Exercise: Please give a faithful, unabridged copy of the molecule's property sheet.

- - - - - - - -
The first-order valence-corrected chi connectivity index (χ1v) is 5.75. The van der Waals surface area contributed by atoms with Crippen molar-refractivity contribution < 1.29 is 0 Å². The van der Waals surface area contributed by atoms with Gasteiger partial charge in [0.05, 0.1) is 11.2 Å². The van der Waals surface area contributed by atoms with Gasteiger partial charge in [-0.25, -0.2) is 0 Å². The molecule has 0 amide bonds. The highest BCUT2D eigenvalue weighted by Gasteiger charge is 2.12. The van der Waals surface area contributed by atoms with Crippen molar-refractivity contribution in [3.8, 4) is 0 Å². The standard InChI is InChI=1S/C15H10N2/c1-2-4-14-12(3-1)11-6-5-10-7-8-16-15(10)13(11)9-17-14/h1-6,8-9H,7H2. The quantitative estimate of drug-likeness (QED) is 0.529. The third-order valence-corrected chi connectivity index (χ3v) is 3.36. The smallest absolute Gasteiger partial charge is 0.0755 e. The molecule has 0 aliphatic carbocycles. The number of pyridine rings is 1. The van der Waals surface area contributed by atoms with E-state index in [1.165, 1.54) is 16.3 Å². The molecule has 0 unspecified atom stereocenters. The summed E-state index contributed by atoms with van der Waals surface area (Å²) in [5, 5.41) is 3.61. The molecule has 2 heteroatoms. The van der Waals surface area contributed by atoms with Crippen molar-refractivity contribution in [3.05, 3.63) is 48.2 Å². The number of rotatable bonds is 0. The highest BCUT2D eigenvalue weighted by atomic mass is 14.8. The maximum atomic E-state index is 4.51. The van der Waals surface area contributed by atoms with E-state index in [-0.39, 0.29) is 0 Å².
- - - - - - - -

The first-order valence-corrected chi connectivity index (χ1v) is 5.75. The van der Waals surface area contributed by atoms with Crippen molar-refractivity contribution < 1.29 is 0 Å². The van der Waals surface area contributed by atoms with Gasteiger partial charge in [0.05, 0.1) is 11.2 Å². The van der Waals surface area contributed by atoms with Gasteiger partial charge in [-0.25, -0.2) is 0 Å². The molecule has 0 amide bonds. The highest BCUT2D eigenvalue weighted by Gasteiger charge is 2.12. The van der Waals surface area contributed by atoms with Crippen molar-refractivity contribution in [3.8, 4) is 0 Å². The standard InChI is InChI=1S/C15H10N2/c1-2-4-14-12(3-1)11-6-5-10-7-8-16-15(10)13(11)9-17-14/h1-6,8-9H,7H2. The quantitative estimate of drug-likeness (QED) is 0.529. The third-order valence-corrected chi connectivity index (χ3v) is 3.36. The smallest absolute Gasteiger partial charge is 0.0755 e. The molecule has 0 aliphatic carbocycles. The number of pyridine rings is 1. The van der Waals surface area contributed by atoms with E-state index in [1.165, 1.54) is 16.3 Å². The molecule has 0 unspecified atom stereocenters. The summed E-state index contributed by atoms with van der Waals surface area (Å²) in [5, 5.41) is 3.61. The molecule has 2 heteroatoms. The van der Waals surface area contributed by atoms with Crippen molar-refractivity contribution in [3.05, 3.63) is 48.2 Å². The number of rotatable bonds is 0. The highest BCUT2D eigenvalue weighted by atomic mass is 14.8. The maximum atomic E-state index is 4.51. The van der Waals surface area contributed by atoms with E-state index in [-0.39, 0.29) is 0 Å².